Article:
Collect: And of all of the possible phrases available it reads: “… the education of her people …”.
    Her people! The people of Louisiana? Black people of Louisiana? Working mothers? Women? Black and white prisoners?

  4. Nigel Renton says:

    Line 2, second paragraph: substitute “prisoners of color” for “Black prisoners”. It is hard to be accurate and consistent for the future in this “minefield”. “African American” has already been used in the previous paragraph; although it could be used again here, I recommend avoiding the capitalized form “Black”, which seems abrupt and dated. Note that “white” in the same paragraph is not capitalized.

    Line 3, third paragraph: substitute “African American” for “Black”.

    Line 4, third paragraph: move “in Louisiana” to follow “woman”.

    Last paragraph: add “, in Chicago” after “1934”.

  5. John LaVoe says:

    This bio description says nothing about a Christian faith being part of her commitment to prison reform, education, or families with working mothers. If there’s nothing to say, it calls into question her inclusion in a work on HWHM. If there is something to say about a faith life, it calls into question the adequacy of the write-up.

    Again, I use the bio and collect in daily office, hence my silence about the scripture selections.

    The collect is terrible, for the same reasons previously explained.Micharl already questioned the phrase “her people.” This collect doesn’t even have a thanksgiving for her life — just invocation, “who raised up,” and “for xyz work” (which strikes me as a dehumanized summary of her life’s fullness and spiritual worth). Then a formulaic petition (she did x, may we in turn do x, too), and a trinitarian closing of a rather curt, utilitarian style.

    The problem with petitions of the form “he/she excelled at x, let that inspire us to do x, too” is that after a year of commemorations we end up resolving to reflect everybody else’s gifts and calling, but not relating them to anything central in our own circumstances. Since we can’t realistically achieve imitating everyone, the effect is to pull the rug out from the meaningfulness of the several petitions, rendering them somewhere from vapid to conflicted.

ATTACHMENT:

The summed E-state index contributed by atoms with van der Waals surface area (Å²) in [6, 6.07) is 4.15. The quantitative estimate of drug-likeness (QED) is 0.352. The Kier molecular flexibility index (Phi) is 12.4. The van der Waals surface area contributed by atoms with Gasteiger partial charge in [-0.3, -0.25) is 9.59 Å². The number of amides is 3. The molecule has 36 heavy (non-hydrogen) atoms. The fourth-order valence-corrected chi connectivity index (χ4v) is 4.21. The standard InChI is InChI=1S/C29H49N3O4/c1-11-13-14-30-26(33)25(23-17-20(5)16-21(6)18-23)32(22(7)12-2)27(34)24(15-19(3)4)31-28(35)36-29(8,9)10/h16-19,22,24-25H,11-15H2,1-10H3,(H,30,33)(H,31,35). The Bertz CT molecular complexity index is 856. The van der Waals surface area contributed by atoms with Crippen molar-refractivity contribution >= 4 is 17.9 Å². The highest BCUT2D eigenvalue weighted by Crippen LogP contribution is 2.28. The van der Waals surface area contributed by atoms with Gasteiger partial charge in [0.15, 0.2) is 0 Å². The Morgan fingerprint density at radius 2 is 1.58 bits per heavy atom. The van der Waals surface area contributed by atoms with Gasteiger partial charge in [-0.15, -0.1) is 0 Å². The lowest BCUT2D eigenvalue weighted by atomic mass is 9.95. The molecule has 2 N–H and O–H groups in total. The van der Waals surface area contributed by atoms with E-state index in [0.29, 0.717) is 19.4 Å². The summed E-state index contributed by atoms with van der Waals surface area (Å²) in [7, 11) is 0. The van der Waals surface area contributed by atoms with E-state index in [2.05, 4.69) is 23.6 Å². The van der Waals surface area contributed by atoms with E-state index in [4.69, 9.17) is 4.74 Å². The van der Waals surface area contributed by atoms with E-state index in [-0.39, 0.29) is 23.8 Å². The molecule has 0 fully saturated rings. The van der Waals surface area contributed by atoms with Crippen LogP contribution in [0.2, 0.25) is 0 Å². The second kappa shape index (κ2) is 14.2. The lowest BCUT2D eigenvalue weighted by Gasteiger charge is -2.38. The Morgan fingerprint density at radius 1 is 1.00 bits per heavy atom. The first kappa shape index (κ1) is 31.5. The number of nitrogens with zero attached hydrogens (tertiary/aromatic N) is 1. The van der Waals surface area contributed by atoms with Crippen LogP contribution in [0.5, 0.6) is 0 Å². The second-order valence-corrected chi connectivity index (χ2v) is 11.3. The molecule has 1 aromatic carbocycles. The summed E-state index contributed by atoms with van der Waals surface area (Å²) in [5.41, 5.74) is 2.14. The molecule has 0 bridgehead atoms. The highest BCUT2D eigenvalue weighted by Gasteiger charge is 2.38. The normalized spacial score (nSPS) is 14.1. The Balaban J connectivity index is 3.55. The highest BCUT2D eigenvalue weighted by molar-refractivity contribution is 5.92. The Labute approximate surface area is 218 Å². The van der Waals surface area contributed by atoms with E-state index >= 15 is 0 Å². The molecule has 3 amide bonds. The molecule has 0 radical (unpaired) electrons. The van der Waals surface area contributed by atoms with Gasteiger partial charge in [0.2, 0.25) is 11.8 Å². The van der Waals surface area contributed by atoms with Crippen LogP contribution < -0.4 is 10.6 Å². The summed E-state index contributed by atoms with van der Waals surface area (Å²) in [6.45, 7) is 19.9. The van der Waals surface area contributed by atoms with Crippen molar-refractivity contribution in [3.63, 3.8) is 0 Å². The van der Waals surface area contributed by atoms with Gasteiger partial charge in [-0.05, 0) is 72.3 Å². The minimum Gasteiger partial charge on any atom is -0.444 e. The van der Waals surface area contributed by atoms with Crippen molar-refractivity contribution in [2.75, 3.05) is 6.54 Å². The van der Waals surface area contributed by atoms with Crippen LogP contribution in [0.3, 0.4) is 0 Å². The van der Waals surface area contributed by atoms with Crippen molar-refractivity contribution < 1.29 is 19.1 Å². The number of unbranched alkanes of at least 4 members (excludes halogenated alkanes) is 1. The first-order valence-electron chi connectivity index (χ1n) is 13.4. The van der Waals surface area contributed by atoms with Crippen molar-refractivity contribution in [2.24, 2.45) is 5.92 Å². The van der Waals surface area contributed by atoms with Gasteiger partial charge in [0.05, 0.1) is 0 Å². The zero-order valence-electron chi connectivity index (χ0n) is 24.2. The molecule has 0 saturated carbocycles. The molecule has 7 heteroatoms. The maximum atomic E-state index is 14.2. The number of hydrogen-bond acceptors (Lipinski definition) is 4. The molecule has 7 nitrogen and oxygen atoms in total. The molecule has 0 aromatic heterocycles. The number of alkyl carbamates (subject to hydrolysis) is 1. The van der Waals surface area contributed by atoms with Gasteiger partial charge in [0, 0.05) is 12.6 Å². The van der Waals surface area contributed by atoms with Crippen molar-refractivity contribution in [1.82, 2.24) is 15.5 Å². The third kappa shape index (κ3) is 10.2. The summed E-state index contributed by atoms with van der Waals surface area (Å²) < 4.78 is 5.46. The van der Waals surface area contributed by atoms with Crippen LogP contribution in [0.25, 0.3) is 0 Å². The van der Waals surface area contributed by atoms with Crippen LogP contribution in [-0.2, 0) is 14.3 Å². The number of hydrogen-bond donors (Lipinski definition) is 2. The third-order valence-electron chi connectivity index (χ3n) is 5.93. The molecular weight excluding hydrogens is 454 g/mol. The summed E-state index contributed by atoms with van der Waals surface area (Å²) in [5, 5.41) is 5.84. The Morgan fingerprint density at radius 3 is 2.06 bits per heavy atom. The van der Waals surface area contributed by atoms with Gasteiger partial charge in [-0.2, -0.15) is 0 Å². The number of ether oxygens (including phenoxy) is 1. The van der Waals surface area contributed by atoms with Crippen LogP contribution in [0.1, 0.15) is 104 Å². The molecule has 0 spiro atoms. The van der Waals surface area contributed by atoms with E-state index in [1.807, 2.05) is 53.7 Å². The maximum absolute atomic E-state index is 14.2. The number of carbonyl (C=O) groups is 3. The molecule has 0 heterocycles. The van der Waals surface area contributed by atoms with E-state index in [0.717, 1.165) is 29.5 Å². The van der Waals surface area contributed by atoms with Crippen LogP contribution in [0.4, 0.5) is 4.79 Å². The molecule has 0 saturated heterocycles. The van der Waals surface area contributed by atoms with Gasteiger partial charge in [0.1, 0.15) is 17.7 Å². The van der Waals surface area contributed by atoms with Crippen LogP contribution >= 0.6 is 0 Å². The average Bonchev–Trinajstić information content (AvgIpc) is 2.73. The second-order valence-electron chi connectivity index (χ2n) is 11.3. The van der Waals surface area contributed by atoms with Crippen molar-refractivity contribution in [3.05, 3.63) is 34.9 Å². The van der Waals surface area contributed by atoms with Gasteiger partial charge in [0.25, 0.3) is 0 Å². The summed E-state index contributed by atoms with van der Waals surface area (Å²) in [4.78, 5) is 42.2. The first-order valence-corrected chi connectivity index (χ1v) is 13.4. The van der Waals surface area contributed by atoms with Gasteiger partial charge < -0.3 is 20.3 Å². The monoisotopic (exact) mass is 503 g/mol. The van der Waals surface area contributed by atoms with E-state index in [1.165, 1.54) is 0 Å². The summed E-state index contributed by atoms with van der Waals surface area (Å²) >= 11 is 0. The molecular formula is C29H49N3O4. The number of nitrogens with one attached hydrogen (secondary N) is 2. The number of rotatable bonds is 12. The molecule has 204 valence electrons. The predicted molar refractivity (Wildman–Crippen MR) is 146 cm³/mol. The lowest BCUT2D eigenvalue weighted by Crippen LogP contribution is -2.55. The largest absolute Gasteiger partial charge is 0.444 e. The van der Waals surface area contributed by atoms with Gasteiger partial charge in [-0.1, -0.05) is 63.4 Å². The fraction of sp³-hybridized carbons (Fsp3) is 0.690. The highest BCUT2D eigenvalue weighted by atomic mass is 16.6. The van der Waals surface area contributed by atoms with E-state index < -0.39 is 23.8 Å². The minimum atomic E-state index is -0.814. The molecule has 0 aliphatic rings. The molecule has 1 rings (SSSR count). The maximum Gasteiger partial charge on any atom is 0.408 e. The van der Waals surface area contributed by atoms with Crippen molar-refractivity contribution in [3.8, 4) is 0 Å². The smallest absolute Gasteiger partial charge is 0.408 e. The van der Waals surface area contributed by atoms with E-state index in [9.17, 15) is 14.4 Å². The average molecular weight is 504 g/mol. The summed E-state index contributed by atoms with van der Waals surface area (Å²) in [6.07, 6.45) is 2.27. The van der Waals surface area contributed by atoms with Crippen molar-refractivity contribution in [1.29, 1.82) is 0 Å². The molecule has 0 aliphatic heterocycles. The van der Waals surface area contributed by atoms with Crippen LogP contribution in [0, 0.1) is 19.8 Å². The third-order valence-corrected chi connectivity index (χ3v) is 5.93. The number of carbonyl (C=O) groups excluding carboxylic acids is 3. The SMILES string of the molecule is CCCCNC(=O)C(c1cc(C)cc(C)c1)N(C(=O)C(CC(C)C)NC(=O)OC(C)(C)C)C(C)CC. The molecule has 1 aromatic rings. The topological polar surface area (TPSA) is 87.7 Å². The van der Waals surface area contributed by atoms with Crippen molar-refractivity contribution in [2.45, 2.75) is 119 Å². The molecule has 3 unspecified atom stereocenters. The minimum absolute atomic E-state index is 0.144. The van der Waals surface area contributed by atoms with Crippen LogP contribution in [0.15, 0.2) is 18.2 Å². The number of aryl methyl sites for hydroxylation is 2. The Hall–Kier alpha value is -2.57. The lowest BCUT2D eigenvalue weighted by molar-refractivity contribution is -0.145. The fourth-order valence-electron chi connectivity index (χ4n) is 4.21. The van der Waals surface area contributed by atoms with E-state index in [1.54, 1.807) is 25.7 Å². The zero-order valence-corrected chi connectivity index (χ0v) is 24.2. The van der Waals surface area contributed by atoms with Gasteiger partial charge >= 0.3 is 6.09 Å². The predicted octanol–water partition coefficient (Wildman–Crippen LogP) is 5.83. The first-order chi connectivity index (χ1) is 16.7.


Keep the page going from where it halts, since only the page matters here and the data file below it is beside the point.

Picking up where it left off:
This one, praying that we “may work for those who are denied the fullness of life by reasons of incarceration and lack of access to education”, has problems. Theologically, (e.g., John 10:10) Jesus offers fullness of life, and Romans 8:35-39 says nothing about “except for those who are denied the fullness of life by reasons of incarceration and lack of access to education.” Practically speaking, this collect is mute about WHICH needs require what kind of attention from the church’s members and ministry, and is totally amorphous about what we’re allegedly asking God to help us do. In my opinion, it’s a muddled collect, flawed in both form and content.

  6. Philip Wainwright says:

    John LaVoe’s point about the collects as a series is a good one, and should be given thought and discussion. We can all give sincere thanks for the work of 98% of those commemorated in this calendar, but we cannot all sincerely pray that God will help us follow the example of every one of them. To do so would make it impossible to imitate any of them with more than lip service. We could probably all pray that God would continue to call people into such ministries, and that the church would encourage and support them, but ‘we’ and ‘us’ should probably be used a lot less often than they are.

    In this particular collect, the bare ‘through Jesus Christ’ feels terse and abrupt. ‘Through Your Son our Savior Jesus Christ’ or that most basic of all creeds, even a sufficient statement of the Christian faith in the eyes of some, ‘through Jesus Christ our Lord’, is so natural here as to distract the worshipper when it is removed.

  7. Pingback: Frances Joseph Gaudet – December 30 : St. Paul’s Episcopal Church | church growth ministry

  8. Leonel L. Mitchell says:

    I had never heard of Frances Gaudet before reading the material in HWHM on Dec 30, when I was to preside at the Eucharist.. Her “resume” sounds impressive, but Thomas Becke seemed to take presidence, see he had been bumped off the 29th by tr shift of the Red Letteer Days

  9. Frances Joseph Gaudet is commemerated today for her work in prison reform. Worth reading.